If other funders follow this route, then the scholarly communications research community in science faces a choice. For many, more pressurised by getting the next research program underway than anything else, it will be simple to leave things there, and not necessarily press forward to eventual journal publication. For others, given the needs of institutions for publication, to secure tenure or satisfy other funders requirements, publication will remain essential until the way in which science results are assessed, begins to change.One of the things that I recall from conversations with Eugene Garfield, in the 1980s , was his repeated assertion that better ways than citation indexing would be found to assess the worth of science research articles. Like Winston Churchill on democracy, he maintained vigorously that what he had created was the “best worst way“ of doing the job. The challenge now, I would suggest, is whether some latter day Garfield can perform his 1956 breakthrough, and create a way of indexing and illuminating what is good science for a modern world. That measurement and indexation has to be available as soon as possible after the first appearance of the claim, wherever it appears in digital form.In the meanwhile, getting the knowledge immediately into the marketplace, and getting the data available to aide reproduceability supports other research in progress and supports integrity. And that is critical for funders and researcher alike.

Such new systems will emerge in their own time. In the meanwhile the way we measure, achievement, t which have been gamed and manipulated endlessly and need in any case to be renewed or replaced , experienceincreasing pressure,. This applies as much to peer review as anything else. If publishers are to stay in the loop, then they need to change their relationships as wellAs the relationship between Gates, andF1000 shows, whatever takes place in terms of “publication “ and where it takes place in the ecosystem may become more important to the institution or the funder to the researcher or the research lab. In terms of attracting sponsorships, investment, and industrial research cooperation,  universities may have more interest in publication than most, especially if the research community sort out a better way of ranking science than by citation indexng.(Footnote: what a clever man that Vitek Tracz was! The Tesla of science publishing! Long after his retirement, we shall be using the tools he created for white label sponsored publishing! )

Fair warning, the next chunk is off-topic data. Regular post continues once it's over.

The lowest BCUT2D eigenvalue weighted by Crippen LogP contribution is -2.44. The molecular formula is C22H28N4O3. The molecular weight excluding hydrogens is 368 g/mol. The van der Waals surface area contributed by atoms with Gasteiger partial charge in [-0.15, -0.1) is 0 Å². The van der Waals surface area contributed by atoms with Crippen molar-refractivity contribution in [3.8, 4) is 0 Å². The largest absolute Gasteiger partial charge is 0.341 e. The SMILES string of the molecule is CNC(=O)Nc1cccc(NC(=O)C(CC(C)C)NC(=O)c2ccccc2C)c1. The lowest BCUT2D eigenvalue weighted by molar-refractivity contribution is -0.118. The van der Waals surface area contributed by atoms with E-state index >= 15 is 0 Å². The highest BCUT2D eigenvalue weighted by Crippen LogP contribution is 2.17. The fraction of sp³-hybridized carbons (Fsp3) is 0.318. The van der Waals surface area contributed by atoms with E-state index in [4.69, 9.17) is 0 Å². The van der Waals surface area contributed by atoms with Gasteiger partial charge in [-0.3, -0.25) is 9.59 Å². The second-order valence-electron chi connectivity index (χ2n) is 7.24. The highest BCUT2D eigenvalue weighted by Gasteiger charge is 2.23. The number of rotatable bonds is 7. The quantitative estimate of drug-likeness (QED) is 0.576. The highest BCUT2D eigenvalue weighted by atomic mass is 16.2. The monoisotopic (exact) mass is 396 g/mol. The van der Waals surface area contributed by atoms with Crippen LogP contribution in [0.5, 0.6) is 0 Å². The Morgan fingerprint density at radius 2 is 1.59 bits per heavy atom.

So there it is! Cassandra and I have now done a full lap of the forum, and I can feel that the rotten vegetables are getting ready to fly through the air! next time, if I survive, I plan to “follow the data” myself, and look at the role of publishers as data aggregators, data curators, and data traders. and we shall remember the old saying: “how do you know if the searcher is a person or machine? Well, only machines read the full article!“

“Hey, we don’t use those words anymore!” And I wasn’t even paddling around in the minefields of sexual and racial nomenclature, where people of my age step at their peril in daily risk of standing on a verbal IED. My colleague had just used the expression “STM”, and I was hurrying to point out how limited, by domain, discipline and format, that expression now was and how little it contained of where “scholarly communications” now was. He looked grumpy on screen, and about to protest so I used newly acquired meeting management skills, muted him, and addressed the rest of the virtual room. “if we use expressions like STM, we not only ignore HSS, but we also live in the pretend world that says that communications can only be recognised if they are clothed in pre-digital forms like books or monographs or articles in journals. Academic research of all types has always been about much more in communication terms.”